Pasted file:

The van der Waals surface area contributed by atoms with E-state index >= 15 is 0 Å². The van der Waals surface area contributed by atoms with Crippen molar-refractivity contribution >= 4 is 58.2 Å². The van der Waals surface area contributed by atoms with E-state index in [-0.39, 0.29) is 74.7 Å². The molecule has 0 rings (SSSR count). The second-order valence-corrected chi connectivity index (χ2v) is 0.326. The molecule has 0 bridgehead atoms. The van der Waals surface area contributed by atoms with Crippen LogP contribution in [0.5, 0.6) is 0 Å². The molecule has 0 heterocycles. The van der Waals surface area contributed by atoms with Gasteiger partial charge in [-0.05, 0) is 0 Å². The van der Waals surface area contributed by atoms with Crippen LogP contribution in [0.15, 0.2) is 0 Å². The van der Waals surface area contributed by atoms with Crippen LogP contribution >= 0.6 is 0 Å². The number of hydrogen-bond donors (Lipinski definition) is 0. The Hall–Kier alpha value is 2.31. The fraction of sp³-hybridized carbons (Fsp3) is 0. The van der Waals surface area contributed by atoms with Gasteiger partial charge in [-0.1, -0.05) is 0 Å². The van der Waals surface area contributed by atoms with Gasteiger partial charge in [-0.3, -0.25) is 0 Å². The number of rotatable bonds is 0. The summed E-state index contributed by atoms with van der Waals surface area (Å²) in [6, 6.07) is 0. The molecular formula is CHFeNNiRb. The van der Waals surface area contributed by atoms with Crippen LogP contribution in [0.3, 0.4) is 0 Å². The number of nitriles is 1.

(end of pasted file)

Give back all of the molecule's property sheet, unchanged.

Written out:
The van der Waals surface area contributed by atoms with E-state index >= 15 is 0 Å². The van der Waals surface area contributed by atoms with Crippen molar-refractivity contribution >= 4 is 58.2 Å². The van der Waals surface area contributed by atoms with E-state index in [-0.39, 0.29) is 74.7 Å². The molecule has 0 rings (SSSR count). The second-order valence-corrected chi connectivity index (χ2v) is 0.326. The molecule has 0 bridgehead atoms. The van der Waals surface area contributed by atoms with Crippen LogP contribution in [0.5, 0.6) is 0 Å². The molecule has 0 heterocycles. The van der Waals surface area contributed by atoms with Gasteiger partial charge in [-0.05, 0) is 0 Å². The van der Waals surface area contributed by atoms with Crippen LogP contribution in [0.15, 0.2) is 0 Å². The van der Waals surface area contributed by atoms with Crippen LogP contribution >= 0.6 is 0 Å². The number of hydrogen-bond donors (Lipinski definition) is 0. The Hall–Kier alpha value is 2.31. The fraction of sp³-hybridized carbons (Fsp3) is 0. The van der Waals surface area contributed by atoms with Gasteiger partial charge in [-0.1, -0.05) is 0 Å². The van der Waals surface area contributed by atoms with Gasteiger partial charge in [-0.3, -0.25) is 0 Å². The number of rotatable bonds is 0. The summed E-state index contributed by atoms with van der Waals surface area (Å²) in [6, 6.07) is 0. The molecular formula is CHFeNNiRb. The van der Waals surface area contributed by atoms with Crippen LogP contribution in [0.3, 0.4) is 0 Å². The number of nitriles is 1.